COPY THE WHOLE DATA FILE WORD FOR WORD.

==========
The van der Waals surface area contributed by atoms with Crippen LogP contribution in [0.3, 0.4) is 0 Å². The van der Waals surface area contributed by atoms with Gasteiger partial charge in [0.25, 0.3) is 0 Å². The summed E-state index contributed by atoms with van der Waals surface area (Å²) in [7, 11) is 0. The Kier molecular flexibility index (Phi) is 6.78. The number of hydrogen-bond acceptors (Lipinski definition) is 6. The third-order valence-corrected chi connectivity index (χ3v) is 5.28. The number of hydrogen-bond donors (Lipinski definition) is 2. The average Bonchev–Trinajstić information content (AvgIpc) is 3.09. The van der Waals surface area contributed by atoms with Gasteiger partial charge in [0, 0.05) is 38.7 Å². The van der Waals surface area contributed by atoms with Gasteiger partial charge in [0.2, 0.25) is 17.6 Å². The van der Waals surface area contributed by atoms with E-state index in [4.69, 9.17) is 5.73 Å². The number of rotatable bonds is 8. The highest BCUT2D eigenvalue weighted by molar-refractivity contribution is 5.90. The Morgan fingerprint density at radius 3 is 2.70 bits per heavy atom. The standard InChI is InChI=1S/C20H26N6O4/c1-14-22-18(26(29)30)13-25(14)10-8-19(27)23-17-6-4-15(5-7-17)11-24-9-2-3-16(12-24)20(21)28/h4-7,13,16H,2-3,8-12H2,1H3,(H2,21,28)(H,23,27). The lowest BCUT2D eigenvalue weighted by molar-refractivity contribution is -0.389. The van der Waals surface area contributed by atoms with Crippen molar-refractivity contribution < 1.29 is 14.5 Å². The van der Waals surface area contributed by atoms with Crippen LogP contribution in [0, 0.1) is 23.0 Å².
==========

The van der Waals surface area contributed by atoms with Crippen LogP contribution in [0.3, 0.4) is 0 Å². The van der Waals surface area contributed by atoms with Gasteiger partial charge in [0.25, 0.3) is 0 Å². The summed E-state index contributed by atoms with van der Waals surface area (Å²) in [7, 11) is 0. The Kier molecular flexibility index (Phi) is 6.78. The number of hydrogen-bond acceptors (Lipinski definition) is 6. The third-order valence-corrected chi connectivity index (χ3v) is 5.28. The number of hydrogen-bond donors (Lipinski definition) is 2. The average Bonchev–Trinajstić information content (AvgIpc) is 3.09. The van der Waals surface area contributed by atoms with Gasteiger partial charge in [0, 0.05) is 38.7 Å². The van der Waals surface area contributed by atoms with Gasteiger partial charge in [0.2, 0.25) is 17.6 Å². The van der Waals surface area contributed by atoms with E-state index in [4.69, 9.17) is 5.73 Å². The number of rotatable bonds is 8. The highest BCUT2D eigenvalue weighted by molar-refractivity contribution is 5.90. The Morgan fingerprint density at radius 3 is 2.70 bits per heavy atom. The standard InChI is InChI=1S/C20H26N6O4/c1-14-22-18(26(29)30)13-25(14)10-8-19(27)23-17-6-4-15(5-7-17)11-24-9-2-3-16(12-24)20(21)28/h4-7,13,16H,2-3,8-12H2,1H3,(H2,21,28)(H,23,27). The lowest BCUT2D eigenvalue weighted by molar-refractivity contribution is -0.389. The van der Waals surface area contributed by atoms with Crippen molar-refractivity contribution < 1.29 is 14.5 Å². The van der Waals surface area contributed by atoms with Crippen LogP contribution in [0, 0.1) is 23.0 Å².